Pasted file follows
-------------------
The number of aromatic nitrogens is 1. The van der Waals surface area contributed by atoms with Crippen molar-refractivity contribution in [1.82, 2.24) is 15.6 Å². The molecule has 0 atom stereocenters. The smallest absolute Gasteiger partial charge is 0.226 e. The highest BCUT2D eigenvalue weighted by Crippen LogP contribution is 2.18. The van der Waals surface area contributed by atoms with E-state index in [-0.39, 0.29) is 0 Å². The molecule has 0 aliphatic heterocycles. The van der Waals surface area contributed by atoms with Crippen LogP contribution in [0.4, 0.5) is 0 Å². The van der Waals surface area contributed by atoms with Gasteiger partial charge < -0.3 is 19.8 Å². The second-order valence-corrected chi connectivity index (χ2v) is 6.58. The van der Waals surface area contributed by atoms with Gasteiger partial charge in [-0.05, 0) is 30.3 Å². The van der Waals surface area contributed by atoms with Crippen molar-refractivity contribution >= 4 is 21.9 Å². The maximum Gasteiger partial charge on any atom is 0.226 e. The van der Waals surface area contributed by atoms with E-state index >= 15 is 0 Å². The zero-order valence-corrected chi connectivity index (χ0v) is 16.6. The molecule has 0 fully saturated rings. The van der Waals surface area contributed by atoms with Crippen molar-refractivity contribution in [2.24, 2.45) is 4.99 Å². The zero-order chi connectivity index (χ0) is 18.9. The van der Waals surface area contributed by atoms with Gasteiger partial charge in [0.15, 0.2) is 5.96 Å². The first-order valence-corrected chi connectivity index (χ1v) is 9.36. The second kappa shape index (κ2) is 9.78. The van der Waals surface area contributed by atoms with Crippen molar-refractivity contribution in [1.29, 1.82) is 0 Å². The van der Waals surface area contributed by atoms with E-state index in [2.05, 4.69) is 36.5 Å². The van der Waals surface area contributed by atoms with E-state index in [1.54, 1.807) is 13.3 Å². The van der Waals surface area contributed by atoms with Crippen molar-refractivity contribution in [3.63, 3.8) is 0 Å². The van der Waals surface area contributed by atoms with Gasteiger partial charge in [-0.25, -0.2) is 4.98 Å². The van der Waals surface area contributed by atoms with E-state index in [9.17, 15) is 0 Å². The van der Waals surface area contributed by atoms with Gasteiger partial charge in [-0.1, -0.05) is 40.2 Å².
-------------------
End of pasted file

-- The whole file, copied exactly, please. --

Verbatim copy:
The number of aromatic nitrogens is 1. The van der Waals surface area contributed by atoms with Crippen molar-refractivity contribution in [1.82, 2.24) is 15.6 Å². The molecule has 0 atom stereocenters. The smallest absolute Gasteiger partial charge is 0.226 e. The highest BCUT2D eigenvalue weighted by Crippen LogP contribution is 2.18. The van der Waals surface area contributed by atoms with E-state index in [-0.39, 0.29) is 0 Å². The molecule has 0 aliphatic heterocycles. The van der Waals surface area contributed by atoms with Crippen LogP contribution in [0.4, 0.5) is 0 Å². The van der Waals surface area contributed by atoms with Gasteiger partial charge < -0.3 is 19.8 Å². The second-order valence-corrected chi connectivity index (χ2v) is 6.58. The van der Waals surface area contributed by atoms with Gasteiger partial charge in [-0.05, 0) is 30.3 Å². The van der Waals surface area contributed by atoms with Crippen molar-refractivity contribution >= 4 is 21.9 Å². The maximum Gasteiger partial charge on any atom is 0.226 e. The van der Waals surface area contributed by atoms with E-state index >= 15 is 0 Å². The zero-order valence-corrected chi connectivity index (χ0v) is 16.6. The molecule has 0 fully saturated rings. The van der Waals surface area contributed by atoms with Crippen molar-refractivity contribution in [2.24, 2.45) is 4.99 Å². The zero-order chi connectivity index (χ0) is 18.9. The van der Waals surface area contributed by atoms with Gasteiger partial charge in [0.15, 0.2) is 5.96 Å². The first-order valence-corrected chi connectivity index (χ1v) is 9.36. The second kappa shape index (κ2) is 9.78. The van der Waals surface area contributed by atoms with Crippen molar-refractivity contribution in [1.29, 1.82) is 0 Å². The van der Waals surface area contributed by atoms with E-state index in [2.05, 4.69) is 36.5 Å². The van der Waals surface area contributed by atoms with E-state index in [1.54, 1.807) is 13.3 Å². The van der Waals surface area contributed by atoms with Crippen molar-refractivity contribution in [3.63, 3.8) is 0 Å². The van der Waals surface area contributed by atoms with Gasteiger partial charge in [-0.25, -0.2) is 4.98 Å². The van der Waals surface area contributed by atoms with E-state index in [9.17, 15) is 0 Å². The van der Waals surface area contributed by atoms with Gasteiger partial charge in [-0.1, -0.05) is 40.2 Å².